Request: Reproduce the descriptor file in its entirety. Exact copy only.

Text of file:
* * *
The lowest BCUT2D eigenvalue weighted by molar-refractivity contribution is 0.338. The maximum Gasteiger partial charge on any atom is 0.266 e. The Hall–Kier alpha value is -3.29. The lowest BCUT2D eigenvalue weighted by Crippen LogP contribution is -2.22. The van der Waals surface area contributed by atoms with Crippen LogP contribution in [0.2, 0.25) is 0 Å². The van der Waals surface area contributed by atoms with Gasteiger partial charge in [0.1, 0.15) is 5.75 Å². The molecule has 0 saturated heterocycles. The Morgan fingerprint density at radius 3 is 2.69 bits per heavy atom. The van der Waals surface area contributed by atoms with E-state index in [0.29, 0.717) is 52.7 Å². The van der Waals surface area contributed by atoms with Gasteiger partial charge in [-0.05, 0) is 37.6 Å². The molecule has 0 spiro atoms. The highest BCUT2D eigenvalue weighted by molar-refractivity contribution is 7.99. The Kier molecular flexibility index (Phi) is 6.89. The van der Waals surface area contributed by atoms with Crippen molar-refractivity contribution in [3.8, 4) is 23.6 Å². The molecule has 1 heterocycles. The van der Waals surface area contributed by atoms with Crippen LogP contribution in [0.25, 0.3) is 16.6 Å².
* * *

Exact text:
The lowest BCUT2D eigenvalue weighted by molar-refractivity contribution is 0.338. The maximum Gasteiger partial charge on any atom is 0.266 e. The Hall–Kier alpha value is -3.29. The lowest BCUT2D eigenvalue weighted by Crippen LogP contribution is -2.22. The van der Waals surface area contributed by atoms with Crippen LogP contribution in [0.2, 0.25) is 0 Å². The van der Waals surface area contributed by atoms with Gasteiger partial charge in [0.1, 0.15) is 5.75 Å². The molecule has 0 saturated heterocycles. The Morgan fingerprint density at radius 3 is 2.69 bits per heavy atom. The van der Waals surface area contributed by atoms with E-state index in [0.29, 0.717) is 52.7 Å². The van der Waals surface area contributed by atoms with Gasteiger partial charge in [-0.05, 0) is 37.6 Å². The molecule has 0 spiro atoms. The highest BCUT2D eigenvalue weighted by molar-refractivity contribution is 7.99. The Kier molecular flexibility index (Phi) is 6.89. The van der Waals surface area contributed by atoms with Crippen molar-refractivity contribution in [3.8, 4) is 23.6 Å². The molecule has 1 heterocycles. The van der Waals surface area contributed by atoms with Crippen LogP contribution in [0.25, 0.3) is 16.6 Å².